Here's a prediction for the coming year: remote desktopping -- in other words, moving desktop CPUs off (or out from under) desks and into racks, data centers and closets -- will hit the Street in force some time in 2008, or maybe 2009. Wachovia has already said they're kitting out the new trading floor in their under-construction Charlotte headquarters with remote desktops (or "back-racked PCs" as they call them), which will open in 2009, and the inventors of the latest generation of remote desktop technology, Teradici, say that 20 Wall Street firms have expressed interest in it.Remote desktops are an idea whose time has come. One specific application for Wall Street is that CPUs could be moved to data centers that are closer to exchanges, a way to potentially reduce market data latency. More generally, remote desktops allow for easier PC tech support -- if a PC is troubled, simply swap it out for a different one. Remote desktops let the IT department give less-important users lower-quality computers without their realizing it. (As the recipient of a dented laptop with sticky keys, I can see the benefit of such camouflage.) Conversely, IT can upgrade a user without his colleagues and higher-ups expecting the same (and thus neatly sidestep some pecking order issues). "No one will know if they're getting the high-end stuff or not," notes Stuart Robinson, director of strategic marketing at Teradici. Remote PCs simplify the rolling out of new software and patches. And of course, they allow for a cleaner work surface, which can be helpful in crowded trading areas.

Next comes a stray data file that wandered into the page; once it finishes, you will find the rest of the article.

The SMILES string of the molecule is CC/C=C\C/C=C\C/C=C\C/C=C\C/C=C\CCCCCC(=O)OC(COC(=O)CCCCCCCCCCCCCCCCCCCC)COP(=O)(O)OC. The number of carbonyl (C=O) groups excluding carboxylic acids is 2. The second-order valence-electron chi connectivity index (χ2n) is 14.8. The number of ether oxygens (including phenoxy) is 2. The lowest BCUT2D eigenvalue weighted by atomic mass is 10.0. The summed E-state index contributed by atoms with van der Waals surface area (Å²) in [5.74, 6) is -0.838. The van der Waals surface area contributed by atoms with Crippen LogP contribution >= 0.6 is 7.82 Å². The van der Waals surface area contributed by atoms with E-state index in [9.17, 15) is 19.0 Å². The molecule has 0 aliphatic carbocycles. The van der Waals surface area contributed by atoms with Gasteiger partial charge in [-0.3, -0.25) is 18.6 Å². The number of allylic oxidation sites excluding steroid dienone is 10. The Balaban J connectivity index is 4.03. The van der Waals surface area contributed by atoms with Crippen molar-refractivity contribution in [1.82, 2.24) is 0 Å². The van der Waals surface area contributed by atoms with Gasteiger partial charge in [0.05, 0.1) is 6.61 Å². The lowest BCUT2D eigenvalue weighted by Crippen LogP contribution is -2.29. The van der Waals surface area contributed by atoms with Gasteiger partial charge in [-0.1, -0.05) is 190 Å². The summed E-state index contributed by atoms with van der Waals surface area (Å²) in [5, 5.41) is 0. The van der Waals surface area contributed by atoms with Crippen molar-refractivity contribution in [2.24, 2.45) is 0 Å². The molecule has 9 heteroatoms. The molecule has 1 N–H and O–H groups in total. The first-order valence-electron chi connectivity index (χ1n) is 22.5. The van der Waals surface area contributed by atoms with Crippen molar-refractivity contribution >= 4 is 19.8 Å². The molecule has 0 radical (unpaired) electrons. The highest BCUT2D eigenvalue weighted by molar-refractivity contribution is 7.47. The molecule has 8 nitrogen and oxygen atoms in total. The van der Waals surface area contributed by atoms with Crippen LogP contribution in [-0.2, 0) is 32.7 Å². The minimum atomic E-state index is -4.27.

In the past, the notion of the remote desktop has been floated but not broadly adopted because of distance limitations -- the monitor/keyboard/mouse had to be within about 30 feet of the CPU or else data latency would result. Newer technology, such as Teradici's chipsets (which transmit images between monitor and CPU at high speeds), can accommodate distances of up to 2,000 kilometers before latency becomes an issue. For instance, Teradici says it has run tests between Houston, Texas and London, England and found no discernable time lag (below 35 milliseconds, a lapse can't be detected by the human eye, Robinson says). However, a fast network is essential for remote desktops to perform well -- a 10 megabit network, for instance, would be too slow.
Teradici just showed us the latest devices that use their chips. You don't have to buy new machines to switch to remote desktops -- you can retrofit existing CPUs with new chips and move the CPUs to a data center to create more space on the desktop. However, this could result in a wasteland of computer towers in the data center -- not an efficient use of space. IBM, ClearCube and DevonIT have manufactured blades that fit neatly into racks and communicate with small desktop units (about six to nine inches high by three to four inches wide, six-seven inches long) that work with the Teradici chips. Specifically, the IBM BladeCenter HC10 and CP20 Workstation Connection Device is one blade/desktop device pair on the market -- the desktop device is fanless and consumes only 25 watts of power. Devon IT's TC10 Desktop Access Device also works with IBM's HC10 Workstation Blade. It looks like a miniature computer tower and simply contains the Teradici chip, a video card and network and power ports; it also consumes less than 30 watts of power. ClearCube's A1410 PC Blade can be stacked into its A3100 Chassis and communicates with the ClearCube I9400 User Port. This desktop device is designed a bit differently from the others -- it's short and flat at 2.5 inches high by 9.5 inches wide and 5.2 inches deep. Verari Systems is also developing products that use Teradici's technology.